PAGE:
The Fatherly Turntable

30 Years Ago, This Band’s Forgotten Debut Album Created A ’90s Phenomenon

The beginning of Britpop started with Suede.

MANCHESTER, ENGLAND - FEBRUARY 09:  Brett Anderson of Suede performs at Albert Hall on February 9, 2...
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In 1993, one arresting album cover grabbed our attention and made us say— who is that band? And if you lived in the U.S., the answer to that question had a slightly different answer than it did in the U.K. For legal reasons, the band called Suede had to go by “The London Suede” stateside, because an American folksinger claimed the name “Suede” first. For those who loved ‘90s bands like Suede, this factoid might be something you forgot, possibly along with the band’s wonderful first album.

Three decades ago on March 29, 1993, Suede dropped their self-titled debut album. For many who lived through the ‘90s, the hugeness of Suede’s second album — Dog Man Star in 1994 — nearly eclipsed the brilliance of their debut. But Suede’s Suede is a near-perfect album, and without it, the history-changing wave of Britpop couldn’t have existed. Three decades later, Suede feels like it was recorded yesterday.

For young American rock fans, the ‘90s were a wonderful, if, confusing time. While the wave of alternative rock from the likes of Nirvana, Pearl Jam, The Smashing Pumpkins, and others represented one kind of sonic reality in the U.S., an alternate reality of alternative rock was happening at the same time: Britpop. It’s almost unfair to call “Britpop” of the ‘90s “pop” at all. If you look at the four most important Britpop bands of the 1990s — Pulp, Blur, Oasis, and Suede — these were all clearly rock bands; across-the-pond cousins to the grunge rockers in America. Of course, “Britpop” was a media label, which nearly all Britpop bands rejected. And no band feels more and less Britpopy than Suede.

Suede in 1993.

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Today, it’s easy to think of Suede as a more experimental rock band, closer to Radiohead or The Flaming Lips, because, that’s pretty much what they became. But in 1993, when Suede dropped, it was one of the most highly-anticipated British rock albums ever with just as much buzz as The Smiths and The Stone Roses had had before. Today, it’s hard to believe this album was as mainstream as it was. As an album, Suede is all over the place. “So Young” and “Animal Nitrate,” are fairly straightforward rock songs, which if it weren't for Brett Anderson’s utterly unique vocal, could appear comfortably on alt-rock albums from other bands from the same era. In fact, guitarist Bernard Butler was directly inspired by Nirvana’s “Smells Like Teen Spirit” for “Animal Nitrate,” a song that’s apparently just about doing a bunch of narcotics to the point where that experience makes it feel like the narcotics replaced human relationships.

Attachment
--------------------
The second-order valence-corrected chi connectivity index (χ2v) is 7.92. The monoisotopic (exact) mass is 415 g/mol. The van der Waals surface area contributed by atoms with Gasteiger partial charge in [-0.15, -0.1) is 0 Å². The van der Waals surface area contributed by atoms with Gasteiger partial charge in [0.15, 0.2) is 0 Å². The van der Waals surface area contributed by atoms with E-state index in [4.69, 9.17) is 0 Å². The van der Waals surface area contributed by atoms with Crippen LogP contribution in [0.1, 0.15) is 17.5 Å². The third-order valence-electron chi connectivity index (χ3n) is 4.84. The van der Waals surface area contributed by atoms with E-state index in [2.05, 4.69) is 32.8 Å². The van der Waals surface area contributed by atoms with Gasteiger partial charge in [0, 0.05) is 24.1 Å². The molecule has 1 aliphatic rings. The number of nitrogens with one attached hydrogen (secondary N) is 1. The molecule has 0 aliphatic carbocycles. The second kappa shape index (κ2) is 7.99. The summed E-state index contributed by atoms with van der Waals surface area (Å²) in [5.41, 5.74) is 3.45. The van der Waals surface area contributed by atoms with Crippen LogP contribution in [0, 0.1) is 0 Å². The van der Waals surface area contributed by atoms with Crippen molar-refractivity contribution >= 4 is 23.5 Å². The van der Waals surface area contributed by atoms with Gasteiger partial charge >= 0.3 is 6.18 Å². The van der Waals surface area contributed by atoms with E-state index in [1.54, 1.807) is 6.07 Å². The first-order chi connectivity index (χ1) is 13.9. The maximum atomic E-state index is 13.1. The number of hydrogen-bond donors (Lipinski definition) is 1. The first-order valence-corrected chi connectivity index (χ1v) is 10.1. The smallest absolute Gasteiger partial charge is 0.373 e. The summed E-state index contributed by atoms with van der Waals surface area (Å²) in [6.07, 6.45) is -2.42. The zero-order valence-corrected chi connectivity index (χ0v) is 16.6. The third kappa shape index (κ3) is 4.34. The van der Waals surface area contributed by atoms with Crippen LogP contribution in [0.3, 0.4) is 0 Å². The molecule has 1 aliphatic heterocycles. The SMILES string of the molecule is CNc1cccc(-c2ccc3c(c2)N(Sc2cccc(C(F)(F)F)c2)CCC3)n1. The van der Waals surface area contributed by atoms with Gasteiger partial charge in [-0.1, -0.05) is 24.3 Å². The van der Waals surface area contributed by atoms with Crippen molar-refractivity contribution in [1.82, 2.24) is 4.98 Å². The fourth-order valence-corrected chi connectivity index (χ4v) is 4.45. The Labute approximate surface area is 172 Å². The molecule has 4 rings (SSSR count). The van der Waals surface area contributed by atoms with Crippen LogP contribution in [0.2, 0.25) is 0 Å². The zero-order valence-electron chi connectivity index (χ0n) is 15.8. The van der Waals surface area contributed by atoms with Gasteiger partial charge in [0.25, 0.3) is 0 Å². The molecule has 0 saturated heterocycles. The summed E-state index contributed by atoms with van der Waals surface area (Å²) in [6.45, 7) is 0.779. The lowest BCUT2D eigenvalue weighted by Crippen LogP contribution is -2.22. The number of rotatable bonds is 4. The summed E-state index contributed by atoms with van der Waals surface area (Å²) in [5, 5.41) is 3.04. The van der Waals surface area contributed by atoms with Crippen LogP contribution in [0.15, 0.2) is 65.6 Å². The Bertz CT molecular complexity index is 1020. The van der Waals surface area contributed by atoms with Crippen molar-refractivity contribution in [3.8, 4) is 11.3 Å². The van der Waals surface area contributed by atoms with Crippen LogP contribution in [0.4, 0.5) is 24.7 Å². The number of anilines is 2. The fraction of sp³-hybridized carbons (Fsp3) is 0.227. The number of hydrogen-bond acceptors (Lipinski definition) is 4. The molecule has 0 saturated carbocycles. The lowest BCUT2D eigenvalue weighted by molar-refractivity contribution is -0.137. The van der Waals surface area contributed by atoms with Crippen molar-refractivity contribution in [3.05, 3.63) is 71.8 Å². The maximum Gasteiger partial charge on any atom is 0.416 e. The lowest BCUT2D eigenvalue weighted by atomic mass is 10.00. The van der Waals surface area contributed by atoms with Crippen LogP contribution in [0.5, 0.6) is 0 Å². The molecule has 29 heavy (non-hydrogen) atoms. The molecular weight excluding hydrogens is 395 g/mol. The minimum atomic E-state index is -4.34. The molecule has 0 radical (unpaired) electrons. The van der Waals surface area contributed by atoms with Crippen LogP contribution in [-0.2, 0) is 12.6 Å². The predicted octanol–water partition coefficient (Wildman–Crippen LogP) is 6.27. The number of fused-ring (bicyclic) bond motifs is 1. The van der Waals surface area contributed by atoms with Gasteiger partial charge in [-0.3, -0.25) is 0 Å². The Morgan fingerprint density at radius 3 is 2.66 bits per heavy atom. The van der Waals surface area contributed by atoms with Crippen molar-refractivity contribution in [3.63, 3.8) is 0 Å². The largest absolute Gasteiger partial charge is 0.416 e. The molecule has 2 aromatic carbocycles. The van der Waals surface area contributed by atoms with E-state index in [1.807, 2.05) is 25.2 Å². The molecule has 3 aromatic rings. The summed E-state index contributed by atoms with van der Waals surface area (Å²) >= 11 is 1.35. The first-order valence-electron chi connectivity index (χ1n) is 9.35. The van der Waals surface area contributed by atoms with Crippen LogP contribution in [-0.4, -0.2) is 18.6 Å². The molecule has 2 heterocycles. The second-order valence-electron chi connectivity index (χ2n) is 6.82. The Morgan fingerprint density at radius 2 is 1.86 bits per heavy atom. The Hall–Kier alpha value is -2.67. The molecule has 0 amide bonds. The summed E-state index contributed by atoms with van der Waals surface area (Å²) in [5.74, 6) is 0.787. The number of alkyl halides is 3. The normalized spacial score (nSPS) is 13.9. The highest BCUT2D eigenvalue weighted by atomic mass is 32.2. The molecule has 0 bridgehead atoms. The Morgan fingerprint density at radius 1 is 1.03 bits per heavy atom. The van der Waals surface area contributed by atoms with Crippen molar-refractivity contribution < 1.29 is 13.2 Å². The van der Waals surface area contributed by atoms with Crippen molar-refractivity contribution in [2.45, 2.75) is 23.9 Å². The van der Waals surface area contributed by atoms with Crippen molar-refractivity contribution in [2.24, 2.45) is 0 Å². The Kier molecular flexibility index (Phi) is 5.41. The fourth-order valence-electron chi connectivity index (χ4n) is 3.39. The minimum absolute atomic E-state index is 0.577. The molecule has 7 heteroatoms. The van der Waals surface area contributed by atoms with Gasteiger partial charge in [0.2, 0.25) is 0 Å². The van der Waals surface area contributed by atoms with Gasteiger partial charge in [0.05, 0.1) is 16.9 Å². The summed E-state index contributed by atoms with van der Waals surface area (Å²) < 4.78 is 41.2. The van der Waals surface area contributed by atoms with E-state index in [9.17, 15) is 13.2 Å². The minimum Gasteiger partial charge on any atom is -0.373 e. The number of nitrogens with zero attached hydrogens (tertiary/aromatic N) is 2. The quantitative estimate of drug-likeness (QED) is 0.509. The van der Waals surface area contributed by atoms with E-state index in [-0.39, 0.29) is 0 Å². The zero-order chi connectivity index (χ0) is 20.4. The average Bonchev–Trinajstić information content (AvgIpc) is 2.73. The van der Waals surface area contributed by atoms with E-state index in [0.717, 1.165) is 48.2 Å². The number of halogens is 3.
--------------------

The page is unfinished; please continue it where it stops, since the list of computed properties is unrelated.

But, then, you’ve got a track like “Sleeping Pills,” which puts Morrisey’s sad ballads to shame, and predicts some of the more mournful tracks from The Verve. The entire career of Chris Martin can also be contained within this song, a fact that seems like Martin wouldn’t even bother disputing. In this way, with a combination of genuinely ass-kicking singles like “Animal Nitrate,” you’ve also got hybrid hits like “The Drowners,” which are one-part Smiths and one-part proto-Oasis. In a way, Suede feels like the album that Oasis was trying to make after their first three; an album that intentionally feels like you’re coming down from a really insane night out.

But, Suede has more beauty and elegance than some of their Britpop peers. Their artistry makes you want to say they’re closer to Pulp than Oasis, but with one difference: On this album Suede never veers toward the jokey self-parody of Pulp. All the songs feel genuinely wrapped in heartbreak and angst, making Suede the closest thing to a Britpop Emo album. To be clear, in this context, that’s a compliment.

With their subsequent albums, Suede would become even more artistic, and more intricate. But, infamously, guitarist Bernard Butler walked out of the recording sessions of their second album, Dog Man Star, meaning, the last time you get the full “original” Suede, was on this first album. People tend to cite the second one as their favorite, but with the first album, there’s something magical about the alchemy. And this dark magic was never really recreated.

Unlike most of their Britpop counterparts, Suede still exists and is still led by Brett Anderson. They never really stopped putting out records either. In 2022, they dropped Autofiction, which is about as good as one of the Gallagher brother’s solo records. (Again, this is a compliment.) But, if it’s been a while since you’ve listened to the very first Suede record, now’s a good time to spin it and feel all the feelings.